When we die, most of us leave behind some unfinished business or wish we could have spent our last days doing what we love best. So, we started thinking about what would we do if we died and were allowed to return for one day?
Might you spend the 24 hours learning to make croissants with a great pastry chef, which could consume most of that time since it requires careful measuring, rolling out the dough, layering on butter, rolling and folding and waiting?
Or would you prefer to fly to some wonderful destinations, see sights and peoples you’ve never experienced before and maybe partake of an unusual multicourse meal at a place like the well-known Central Restaurant in Lima, Peru?
Still others might dream of returning to their last home and doing nothing but savoring familiar sights and people. You tell us after we share our and others’ dreams with you.
Barbara would head to her beau’s home, travel together to her daughters’ homes, gather them together with their children and all head off to a wonderful resort on an ocean where they could pursue favorite activities together—swimming in the waves, building sandcastles, drinking exotic cocktails with little umbrellas, playing some tennis, taking a long walk along the beach and having a sumptuous meal together with nobody worrying if they ordered the most expensive dishes on the menu or were in charge of cleaning up.
Margaret, preferably with her late husband, Nolan, in tow, would gather all three kids, her three siblings and their kids and partners, her brother-in-law and his daughters and their children and spouses, and drive to a favorite winery in Napa (probably Duckhorn where her daughter works). Over some great bottles of wine chosen by her daughter and late husband, the group would spend hours getting caught up and saying everything they needed to say while together for the last time. In between sips, Margaret would dig into an assortment of her favorite junk foods. Then, the family would pick a great restaurant in Napa for dinner and not worry about the cost. Afterward, the group would go hear some jazz and her youngest son, a jazz musician and composer, would jam with the group.
The next morning, with a few hours left, Margaret would be beamed (this would be years away when the “beaming” technology is perfected) back to St. Louis or New York City to one of the schools where she tutored or mentored kids to see how they are doing while sharing tips on how to live their best lives in the moment. Then she’d vanish leaving good memories behind. Whoosh!
Linda Krakower Greene, travel advisor, New York, N.Y. It isn't a question of what I would do.. it is a question of with whom, she wrote us. If I could return for a day after death, I would want to spend that day with my son. He means everything to me, and I would hope the day would be a happy one, just being together again. I would want to share some meals at his favorite restaurants and talk.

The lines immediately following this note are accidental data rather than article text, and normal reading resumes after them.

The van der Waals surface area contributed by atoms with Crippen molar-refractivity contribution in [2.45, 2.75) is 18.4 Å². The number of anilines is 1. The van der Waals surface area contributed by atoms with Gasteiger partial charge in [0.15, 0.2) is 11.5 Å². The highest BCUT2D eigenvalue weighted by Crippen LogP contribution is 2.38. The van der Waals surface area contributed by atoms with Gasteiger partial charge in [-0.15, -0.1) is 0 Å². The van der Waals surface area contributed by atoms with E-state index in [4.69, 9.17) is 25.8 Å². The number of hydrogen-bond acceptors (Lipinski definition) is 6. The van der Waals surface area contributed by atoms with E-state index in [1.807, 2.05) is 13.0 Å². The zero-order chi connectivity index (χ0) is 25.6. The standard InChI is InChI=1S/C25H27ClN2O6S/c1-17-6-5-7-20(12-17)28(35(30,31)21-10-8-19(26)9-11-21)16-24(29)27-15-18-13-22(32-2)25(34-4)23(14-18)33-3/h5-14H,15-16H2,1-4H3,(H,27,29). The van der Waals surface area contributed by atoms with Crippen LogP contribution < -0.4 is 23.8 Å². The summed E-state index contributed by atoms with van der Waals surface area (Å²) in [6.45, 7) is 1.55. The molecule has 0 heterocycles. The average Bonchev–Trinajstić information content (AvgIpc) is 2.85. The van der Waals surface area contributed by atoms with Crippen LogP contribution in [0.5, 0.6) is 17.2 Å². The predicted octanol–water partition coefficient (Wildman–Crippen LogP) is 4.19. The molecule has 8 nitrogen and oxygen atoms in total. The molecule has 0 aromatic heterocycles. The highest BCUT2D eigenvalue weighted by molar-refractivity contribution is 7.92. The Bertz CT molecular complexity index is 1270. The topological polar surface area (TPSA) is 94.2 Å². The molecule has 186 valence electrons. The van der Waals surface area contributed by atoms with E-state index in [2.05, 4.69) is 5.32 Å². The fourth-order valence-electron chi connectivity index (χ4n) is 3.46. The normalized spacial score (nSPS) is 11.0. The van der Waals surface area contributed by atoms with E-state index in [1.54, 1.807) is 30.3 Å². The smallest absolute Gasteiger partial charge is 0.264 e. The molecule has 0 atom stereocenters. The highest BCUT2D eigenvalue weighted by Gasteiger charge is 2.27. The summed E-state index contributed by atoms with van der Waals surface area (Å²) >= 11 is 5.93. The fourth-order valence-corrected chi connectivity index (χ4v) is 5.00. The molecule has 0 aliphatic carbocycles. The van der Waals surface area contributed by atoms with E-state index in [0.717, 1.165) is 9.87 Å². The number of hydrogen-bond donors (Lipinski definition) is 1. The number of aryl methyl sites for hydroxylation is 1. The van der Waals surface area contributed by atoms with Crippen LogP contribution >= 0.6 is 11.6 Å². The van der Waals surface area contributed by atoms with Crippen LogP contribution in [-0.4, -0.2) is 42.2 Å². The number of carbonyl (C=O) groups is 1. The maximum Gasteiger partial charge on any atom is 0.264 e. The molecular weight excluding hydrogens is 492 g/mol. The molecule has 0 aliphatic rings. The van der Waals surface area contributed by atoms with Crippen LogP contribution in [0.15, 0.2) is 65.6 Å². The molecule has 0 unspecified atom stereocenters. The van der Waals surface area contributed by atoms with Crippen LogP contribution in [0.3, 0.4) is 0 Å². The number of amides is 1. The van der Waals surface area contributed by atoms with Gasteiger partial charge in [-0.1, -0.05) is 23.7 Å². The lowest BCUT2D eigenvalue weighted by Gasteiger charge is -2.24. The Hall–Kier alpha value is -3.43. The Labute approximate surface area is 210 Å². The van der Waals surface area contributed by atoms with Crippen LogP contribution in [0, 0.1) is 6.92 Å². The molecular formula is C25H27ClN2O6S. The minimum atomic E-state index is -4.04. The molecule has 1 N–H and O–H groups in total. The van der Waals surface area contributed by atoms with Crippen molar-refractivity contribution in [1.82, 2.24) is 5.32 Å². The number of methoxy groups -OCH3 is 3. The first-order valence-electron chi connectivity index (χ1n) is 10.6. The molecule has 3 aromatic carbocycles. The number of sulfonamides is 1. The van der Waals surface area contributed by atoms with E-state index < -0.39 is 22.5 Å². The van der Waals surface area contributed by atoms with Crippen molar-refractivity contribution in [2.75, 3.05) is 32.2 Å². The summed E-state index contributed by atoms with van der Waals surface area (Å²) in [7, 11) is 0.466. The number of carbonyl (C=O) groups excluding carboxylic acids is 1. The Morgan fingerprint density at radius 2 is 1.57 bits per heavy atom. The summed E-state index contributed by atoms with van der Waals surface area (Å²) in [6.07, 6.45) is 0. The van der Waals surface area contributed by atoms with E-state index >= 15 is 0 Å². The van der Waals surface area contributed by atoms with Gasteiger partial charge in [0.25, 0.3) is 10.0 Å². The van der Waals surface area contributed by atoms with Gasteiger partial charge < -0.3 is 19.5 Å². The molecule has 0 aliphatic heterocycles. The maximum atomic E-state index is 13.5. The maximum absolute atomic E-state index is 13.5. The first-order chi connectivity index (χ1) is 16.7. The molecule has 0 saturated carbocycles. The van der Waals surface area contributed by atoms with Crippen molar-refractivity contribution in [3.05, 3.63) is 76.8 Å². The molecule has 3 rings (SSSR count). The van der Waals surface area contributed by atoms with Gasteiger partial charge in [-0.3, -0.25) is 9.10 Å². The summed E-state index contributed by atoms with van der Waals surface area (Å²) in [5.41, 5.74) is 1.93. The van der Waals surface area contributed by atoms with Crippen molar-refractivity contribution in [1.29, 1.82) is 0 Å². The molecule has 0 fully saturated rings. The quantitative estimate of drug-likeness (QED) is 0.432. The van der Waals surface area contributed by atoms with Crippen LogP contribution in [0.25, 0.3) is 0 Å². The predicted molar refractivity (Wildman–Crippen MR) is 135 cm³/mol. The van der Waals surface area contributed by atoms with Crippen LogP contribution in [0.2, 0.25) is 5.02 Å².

Sue White, graphic designer, St. Louis, Mo. Obviously, #1 would be to visit my loved ones again. (Even though it would no doubt freak them out!) And of course, I'd want to see any pets I left behind. If I had any unfinished business with anyone, or anything I forgot to tell someone, I'd want to take care of that. I tend to hide important papers and valuables, and I do worry about dying and nobody being able to find them! I'd also probably want to eat ALL my favorite foods. After 24 hours of stuffing my face, I'd feel so miserable I'd be happy to go back to being dead! :)
Gilda Brancato, retired lawyer, Washington, D.C.I would take my family to the blue green waters of Polynesia and enjoy the unmatched natural beauty, the ocean that feels like satin, and the treasured, beloved company. That would be the morning activity. In the afternoon, I would convene a conference that succeeded in bringing peace to the world and ended hunger.
David Landis, public relations expert, San Francisco, Calif. Hug my loved ones and my dogs; Play Stephen Sondheim on my beloved piano; Have lunch at San Francisco’s Waterbar overlooking San Francisco Bay; Attend a cabaret performance at Feinstein’s in San Francisco; Watch the sunset over the Golden Gate Bridge; Travel to Venice (Italy) one last time if possible; Demonstrate gratitude to a stranger.
Maria Walker, Los Angeles, Calif. I hate goodbyes, thus seeing those that I love, is out of the question. I have settled on snorkeling Tahiti and then seeing the waves break at Teahupo’o. Simple, easy and surrounded by beauty.
Ran Mano, St. Louis, Mo. I would love to spend a day in a national park surrounded by my friends, family and soulmate. We would eat, drink, hike and enjoy nature's splendor. I would also love to attend a concert or comedy show. I always feel so alive in large crowd.
Phyllis Evan, ceramicist, Boston, Mass. I would spend the day with my children and grandchildren doing the things I most enjoyed doing with them. Making art with a granddaughter, hiking with a grandson, riding bikes with one son, going to the beach and playing in the waves with a daughter, doing yoga with another son. I could accomplish this all in one day by staying together in a house by the ocean. (Truro, Provincetown, the Vineyard or Nantucket, all in Massachusetts, or maybe Maine.) I would hug each individually for a long time and end the day with a big, long wonderful group hug.
Maybe, some time such wishes will be granted if we wish hard enough.